PCI Tokenization

Data - PCI Tokenization


Payment Card Information

What is PCI?

The Payment Card Industry (PCI) Council is the governing body of the PCI Data Security Standard (PCI DSS). PCI DSS documents the standards that govern how organizations need to protect Cardholder Information, Primary Account Numbers, and other PCI-related data. Depending on their business processes, organizations employ various technologies and strategies for processing credit card payments, from card readers at brick and mortar stores to online web shopping carts, to batch processing and call centers. Payment card transactions are further divided into card present and card not present (CNP) cases, with their own rules and regulations. These various methods of accepting and processing payments can employ encryption, tokenization, and third-party processing services to ensure proper handling of the transactions.

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What are the compliance obligations?

PCI DSS governs all processes that receive, store, process, and transmit cardholder data.
There are three common PCI misconceptions.

First, there is only one PCI DSS standard. However, there are several ways that a Merchant or Service Provider can validate to the standard. Validations include a Self-Assessment Questionnaire (SAQ), which can be completed by internal staff or an Attestation of Compliance which requires a Qualified Security Assessor (QSA).

A second misconception is that PCI DSS does not apply if an organization outsources its payment processing so that it does not store any card information in local business and IT systems. Unfortunately, even if an organization is not storing PCI on-premise, PCI DSS still applies because its business systems are transmitting that information to a third party. Ultimately the organization accepting payments for goods and services is responsible for ensuring that the third party processing the transactions is PCI compliant.

Third, the use of encryption to capture and store PCI does not mean PCI compliance can be ignored. Encryption is actually a requirement for protecting the payment card information and depending on implementation does not reduce the scope of the risk associated with the data. The main challenge with encryption is not the mathematics itself, but with the way organizations manage the keys that lock and unlock data encryption. Encryption key management is the most challenging problem for organizations to manage. Think about managing keys in your office building. Locks work great, but if keys aren’t properly managed, you lose the ability to control access to the rooms.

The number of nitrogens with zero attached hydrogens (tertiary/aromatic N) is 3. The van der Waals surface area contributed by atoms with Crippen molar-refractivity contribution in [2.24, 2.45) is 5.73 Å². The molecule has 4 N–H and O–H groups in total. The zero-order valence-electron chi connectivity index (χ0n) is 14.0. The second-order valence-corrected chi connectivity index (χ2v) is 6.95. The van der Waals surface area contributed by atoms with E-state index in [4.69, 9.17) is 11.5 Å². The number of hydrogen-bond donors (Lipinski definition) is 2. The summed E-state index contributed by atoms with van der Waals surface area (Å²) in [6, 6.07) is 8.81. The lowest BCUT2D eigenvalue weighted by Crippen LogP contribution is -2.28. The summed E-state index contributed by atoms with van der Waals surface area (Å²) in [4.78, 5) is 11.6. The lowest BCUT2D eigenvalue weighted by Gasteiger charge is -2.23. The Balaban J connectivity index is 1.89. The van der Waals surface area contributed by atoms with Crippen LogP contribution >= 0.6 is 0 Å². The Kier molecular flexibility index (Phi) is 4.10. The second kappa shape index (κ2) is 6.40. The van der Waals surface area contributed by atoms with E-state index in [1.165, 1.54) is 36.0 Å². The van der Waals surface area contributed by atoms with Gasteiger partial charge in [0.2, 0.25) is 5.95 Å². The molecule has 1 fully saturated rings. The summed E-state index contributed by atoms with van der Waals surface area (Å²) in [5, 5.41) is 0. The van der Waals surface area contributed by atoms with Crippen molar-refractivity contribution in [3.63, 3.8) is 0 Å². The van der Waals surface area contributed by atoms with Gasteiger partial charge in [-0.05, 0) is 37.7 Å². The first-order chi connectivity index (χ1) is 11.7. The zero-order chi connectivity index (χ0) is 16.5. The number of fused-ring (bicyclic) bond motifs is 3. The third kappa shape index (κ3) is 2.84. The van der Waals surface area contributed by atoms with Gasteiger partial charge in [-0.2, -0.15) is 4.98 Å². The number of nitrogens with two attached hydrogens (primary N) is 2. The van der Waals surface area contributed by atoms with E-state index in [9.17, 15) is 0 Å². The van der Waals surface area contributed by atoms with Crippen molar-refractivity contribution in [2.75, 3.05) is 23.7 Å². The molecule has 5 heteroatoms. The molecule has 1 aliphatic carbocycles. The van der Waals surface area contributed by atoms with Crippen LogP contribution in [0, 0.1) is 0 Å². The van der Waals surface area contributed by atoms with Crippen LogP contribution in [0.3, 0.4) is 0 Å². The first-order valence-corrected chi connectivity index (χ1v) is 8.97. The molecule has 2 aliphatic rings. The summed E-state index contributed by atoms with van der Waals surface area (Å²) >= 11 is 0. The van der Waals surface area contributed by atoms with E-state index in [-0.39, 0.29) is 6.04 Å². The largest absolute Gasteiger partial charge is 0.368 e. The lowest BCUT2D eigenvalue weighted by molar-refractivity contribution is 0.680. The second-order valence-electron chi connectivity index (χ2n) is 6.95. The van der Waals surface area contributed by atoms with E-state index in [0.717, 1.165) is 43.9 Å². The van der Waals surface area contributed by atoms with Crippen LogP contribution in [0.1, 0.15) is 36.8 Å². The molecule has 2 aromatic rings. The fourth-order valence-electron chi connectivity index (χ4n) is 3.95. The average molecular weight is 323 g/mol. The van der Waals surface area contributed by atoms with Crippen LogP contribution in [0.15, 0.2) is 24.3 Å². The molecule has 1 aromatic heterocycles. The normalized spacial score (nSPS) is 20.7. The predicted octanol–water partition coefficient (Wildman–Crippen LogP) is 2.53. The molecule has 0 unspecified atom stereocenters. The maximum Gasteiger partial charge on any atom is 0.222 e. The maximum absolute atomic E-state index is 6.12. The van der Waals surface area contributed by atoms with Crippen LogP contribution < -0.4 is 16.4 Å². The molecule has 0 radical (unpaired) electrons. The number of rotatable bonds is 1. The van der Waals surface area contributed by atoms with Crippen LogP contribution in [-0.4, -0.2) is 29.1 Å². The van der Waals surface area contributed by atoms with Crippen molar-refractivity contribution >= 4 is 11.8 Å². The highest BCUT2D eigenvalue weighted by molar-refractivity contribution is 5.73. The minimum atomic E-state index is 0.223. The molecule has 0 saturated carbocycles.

How TokenEx secures PCI

TokenEx originally focused on solving the three main challenges associated with securing Cardholder Data with tokenization: 1. the auditability of handling Cardholder Data; 2. segmentation associated with systems and processes that need to interact with the data; and 3. encryption key management. TokenEx found that if these are handled appropriately, an organization can not only reduce its risk exposure but also its regulatory obligations. TokenEx accomplishes this by providing multiple ways to accept Cardholder Data into clients’ secure data vaults, and also how they can use those vaults to accomplish their business processes: from Payment Gateway transactions to secure batch file processing, and integration with third-party services such as fraud detection.

Examples of PCI Tokenization

Clients’ can leverage TokenEx’s Hosted Payment Page to create a seamless customer experience in a fully audited PCI, SOC2, and CSA environment. This minimizes the scope and cost of PCI compliance and enables clients to focus on their core business. Our Browser-based Encryption and web services API intercepts, encrypts, and tokenizes incoming CNP payments so that payment data never enters the business environment. For payment processing, a client can use our gateway processing facilities and have transparent access to multiple providers, offering flexibility in payment processing services and interchange fees.